Steve Gilliard, 1964-2007
It is with tremendous sadness that we must convey
the news that Steve Gilliard, editor and publisher of The News Blog,
passed away June 2, 2007. He was 42.
To those who have come to trust
The News Blog and its insightful, brash and unapologetic editorial
tone, we have Steve to thank from the bottom of our hearts. Steve helped
lead many discussions that mattered to all of us, and he tackled subjects
and interest categories where others feared to tread.
Please keep Steve's friends and family in your
thoughts and prayers.
Steve meant so much to us.
We will miss him terribly.
photo by lindsay beyerstein
me: "NYT - Mortgage Trouble Clouds Homeownership Dream"
Bad times coming
Thanks to me for suggesting this article from the NYT - THANKS!
Mortgage Trouble Clouds Homeownership Dream
By EDUARDO PORTER and VIKAS BAJAJ
Perhaps the American dream of homeownership is not for everyone.
That may sound at odds with a bedrock notion of society promoted by presidents for decades. But many experts say it is a message that can be drawn from the rising troubles with mortgages provided to home buyers with weak credit.
Several large mortgage companies have stopped making new loans, and others have tightened lending standards.
Hundreds of thousands of families who bought houses in the last two years — using loans with low teaser interest rates and no down payments — are now losing them.
Their short tenure as homeowners calls into question whether the nation's long drive to increase homeownership — pushed by both public policy and financial innovations — has overstepped some boundary of demographic and economic sense.
"Clearly we went too far," said Joseph E. Gyourko, a professor of real estate and finance at the Wharton School of the University of Pennsylvania. "It's not the case that high homeownership is always good."
Consider Nathaniel Shields, who expects to lose his four-bedroom Cape Cod house in southwest Chicago to a foreclosure in May.
He cannot afford his mortgage payment, which jumped to $1,300 a month from about $1,000 after his loan reset to a higher interest rate last summer. A divorce and the loss of his county government clerical job, which paid $14.80 an hour, have also hurt.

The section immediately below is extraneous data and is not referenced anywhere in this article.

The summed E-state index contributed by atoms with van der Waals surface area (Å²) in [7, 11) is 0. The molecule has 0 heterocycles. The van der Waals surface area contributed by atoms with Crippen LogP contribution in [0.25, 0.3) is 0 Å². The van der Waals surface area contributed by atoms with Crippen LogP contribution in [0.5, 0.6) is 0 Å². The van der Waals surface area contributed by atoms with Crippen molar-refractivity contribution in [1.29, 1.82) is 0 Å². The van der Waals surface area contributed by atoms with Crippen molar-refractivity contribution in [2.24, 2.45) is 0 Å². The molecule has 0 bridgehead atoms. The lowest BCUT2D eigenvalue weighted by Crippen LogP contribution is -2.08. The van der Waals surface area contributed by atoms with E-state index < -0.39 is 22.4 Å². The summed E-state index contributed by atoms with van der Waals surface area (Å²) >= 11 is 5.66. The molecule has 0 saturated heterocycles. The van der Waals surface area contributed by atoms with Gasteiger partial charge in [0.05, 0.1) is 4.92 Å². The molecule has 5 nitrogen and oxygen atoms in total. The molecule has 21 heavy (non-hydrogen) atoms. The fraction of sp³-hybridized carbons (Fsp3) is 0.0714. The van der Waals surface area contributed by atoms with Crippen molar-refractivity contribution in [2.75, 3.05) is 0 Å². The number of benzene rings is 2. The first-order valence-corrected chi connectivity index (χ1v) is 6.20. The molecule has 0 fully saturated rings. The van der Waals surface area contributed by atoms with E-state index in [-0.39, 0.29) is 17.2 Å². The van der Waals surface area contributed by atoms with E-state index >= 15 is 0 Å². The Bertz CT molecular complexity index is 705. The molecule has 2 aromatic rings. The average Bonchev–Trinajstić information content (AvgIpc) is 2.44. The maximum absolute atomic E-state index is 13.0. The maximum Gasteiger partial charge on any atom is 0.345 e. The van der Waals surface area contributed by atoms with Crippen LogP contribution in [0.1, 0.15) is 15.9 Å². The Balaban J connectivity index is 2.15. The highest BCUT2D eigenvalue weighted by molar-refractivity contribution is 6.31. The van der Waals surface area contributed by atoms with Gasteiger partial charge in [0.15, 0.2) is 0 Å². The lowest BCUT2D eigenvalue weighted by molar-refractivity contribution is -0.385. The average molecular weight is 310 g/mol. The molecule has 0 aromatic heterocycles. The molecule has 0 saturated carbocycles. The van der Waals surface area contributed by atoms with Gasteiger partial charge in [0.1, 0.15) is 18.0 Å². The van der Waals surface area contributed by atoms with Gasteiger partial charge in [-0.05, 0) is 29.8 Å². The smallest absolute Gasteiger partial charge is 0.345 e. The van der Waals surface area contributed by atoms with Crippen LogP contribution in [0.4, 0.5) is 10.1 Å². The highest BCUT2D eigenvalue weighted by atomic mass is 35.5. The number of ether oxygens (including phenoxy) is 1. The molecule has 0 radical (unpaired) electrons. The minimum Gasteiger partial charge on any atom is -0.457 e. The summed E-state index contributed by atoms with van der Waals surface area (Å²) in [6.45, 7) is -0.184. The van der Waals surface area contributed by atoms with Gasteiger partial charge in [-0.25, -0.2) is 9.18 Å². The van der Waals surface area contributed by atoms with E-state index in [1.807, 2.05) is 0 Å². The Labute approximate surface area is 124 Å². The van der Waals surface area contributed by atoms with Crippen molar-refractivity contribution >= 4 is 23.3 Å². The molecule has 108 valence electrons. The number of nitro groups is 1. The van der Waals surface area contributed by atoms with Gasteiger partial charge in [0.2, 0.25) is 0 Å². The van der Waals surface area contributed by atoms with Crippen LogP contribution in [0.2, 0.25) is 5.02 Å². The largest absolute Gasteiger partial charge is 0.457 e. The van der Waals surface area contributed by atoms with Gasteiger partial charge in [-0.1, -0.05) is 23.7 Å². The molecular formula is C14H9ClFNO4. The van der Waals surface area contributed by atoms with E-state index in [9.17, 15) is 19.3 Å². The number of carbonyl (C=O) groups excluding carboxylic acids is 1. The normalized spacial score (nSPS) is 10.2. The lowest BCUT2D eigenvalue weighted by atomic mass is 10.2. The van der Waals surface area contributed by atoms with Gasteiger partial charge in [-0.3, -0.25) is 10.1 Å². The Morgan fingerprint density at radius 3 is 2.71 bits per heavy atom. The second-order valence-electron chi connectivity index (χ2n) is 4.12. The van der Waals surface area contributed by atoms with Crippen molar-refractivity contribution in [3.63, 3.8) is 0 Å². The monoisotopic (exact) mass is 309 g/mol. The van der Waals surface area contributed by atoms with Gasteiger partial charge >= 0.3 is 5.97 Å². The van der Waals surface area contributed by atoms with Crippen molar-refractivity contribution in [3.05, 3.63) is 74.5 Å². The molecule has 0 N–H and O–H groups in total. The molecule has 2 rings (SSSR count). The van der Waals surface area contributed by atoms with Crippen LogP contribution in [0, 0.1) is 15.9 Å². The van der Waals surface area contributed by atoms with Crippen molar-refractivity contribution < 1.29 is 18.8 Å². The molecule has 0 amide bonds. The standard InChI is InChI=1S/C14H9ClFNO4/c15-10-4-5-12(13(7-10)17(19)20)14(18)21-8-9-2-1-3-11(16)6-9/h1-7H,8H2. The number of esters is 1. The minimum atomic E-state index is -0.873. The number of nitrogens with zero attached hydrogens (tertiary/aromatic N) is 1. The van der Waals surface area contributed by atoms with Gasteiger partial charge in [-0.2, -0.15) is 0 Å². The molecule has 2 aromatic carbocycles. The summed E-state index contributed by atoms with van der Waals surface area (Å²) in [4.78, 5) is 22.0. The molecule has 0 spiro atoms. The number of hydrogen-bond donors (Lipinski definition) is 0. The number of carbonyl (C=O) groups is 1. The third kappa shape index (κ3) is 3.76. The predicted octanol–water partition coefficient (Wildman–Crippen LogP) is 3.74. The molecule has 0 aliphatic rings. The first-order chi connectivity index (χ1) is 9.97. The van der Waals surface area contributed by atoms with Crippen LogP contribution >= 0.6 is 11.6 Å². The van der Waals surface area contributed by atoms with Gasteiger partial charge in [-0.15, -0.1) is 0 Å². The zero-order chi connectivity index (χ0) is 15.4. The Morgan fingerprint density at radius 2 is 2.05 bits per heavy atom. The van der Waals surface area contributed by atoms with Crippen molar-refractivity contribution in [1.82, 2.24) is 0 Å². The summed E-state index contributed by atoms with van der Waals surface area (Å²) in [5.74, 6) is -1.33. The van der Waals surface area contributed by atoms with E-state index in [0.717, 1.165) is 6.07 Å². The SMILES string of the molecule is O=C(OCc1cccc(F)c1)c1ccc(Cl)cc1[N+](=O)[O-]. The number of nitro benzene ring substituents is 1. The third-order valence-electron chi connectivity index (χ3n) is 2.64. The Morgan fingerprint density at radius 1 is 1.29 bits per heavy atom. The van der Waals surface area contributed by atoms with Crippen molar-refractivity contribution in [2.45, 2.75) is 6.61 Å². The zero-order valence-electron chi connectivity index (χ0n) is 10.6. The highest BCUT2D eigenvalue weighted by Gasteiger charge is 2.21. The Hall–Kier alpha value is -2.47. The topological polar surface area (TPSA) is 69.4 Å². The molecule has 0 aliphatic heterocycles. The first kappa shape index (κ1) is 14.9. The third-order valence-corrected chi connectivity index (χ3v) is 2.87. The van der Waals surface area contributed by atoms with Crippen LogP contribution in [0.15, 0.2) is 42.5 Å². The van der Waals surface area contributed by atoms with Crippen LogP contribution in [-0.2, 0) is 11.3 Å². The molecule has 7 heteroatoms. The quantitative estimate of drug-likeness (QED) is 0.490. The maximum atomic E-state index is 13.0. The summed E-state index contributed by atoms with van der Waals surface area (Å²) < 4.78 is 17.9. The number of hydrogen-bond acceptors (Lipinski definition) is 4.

In 2004, Mr. Shields took out a popular hybrid mortgage that carried a fixed interest rate for two years before becoming an adjustable-rate loan for the remaining 28 years. In August, his loan's interest rate rose from 6.6 percent to 8.1 percent, and to 9.6 percent now. "I love the house," said Mr. Shields, 47, who now works in a custodial job with the Chicago school district that pays $10.40 an hour. "I put a lot of money in the house — a deck and a new garage — and they are just going to take the house."
Kathleen Van Tiem, a counselor at Neighborhood Housing Services of Chicago, has been trying to help him, but says that his weak credit and low income make him ineligible to refinance or modify his loan. Mr. Shields has put his house up for sale, but in a market with many homes available, he has found no takers.
A couple of observations here.
We recently bought a place. We live very modestly and between the mortgage and the common charges and the school loan payments and the whole one income thing with the kid...let's just say that we have a cushion of a couple of hundred a month. With just the mortgage payments we make the recommended earnings to mortgage ratio comfortably...but with the common charge...well it's very very tight. So you'd think that the bank would have given us the type of mortgage product that Mr. Shields had gotten. After all, although our income is not his, proportionally speaking we're not rich, not by a long shot. And my credit is good but not spotless due to forgetting to pay the occaisional credit card bill. Yet we easily got a 30 year fixed at 6%.
I don't know why Mr. Shields was offered his loan or why he decided to go with it or how much he put down. But I do know one thing --- Mr. Shields is black and we're not. There's driving while black right? Well there's buying a house while black too.
- posted by me
Labels: housing, mortgages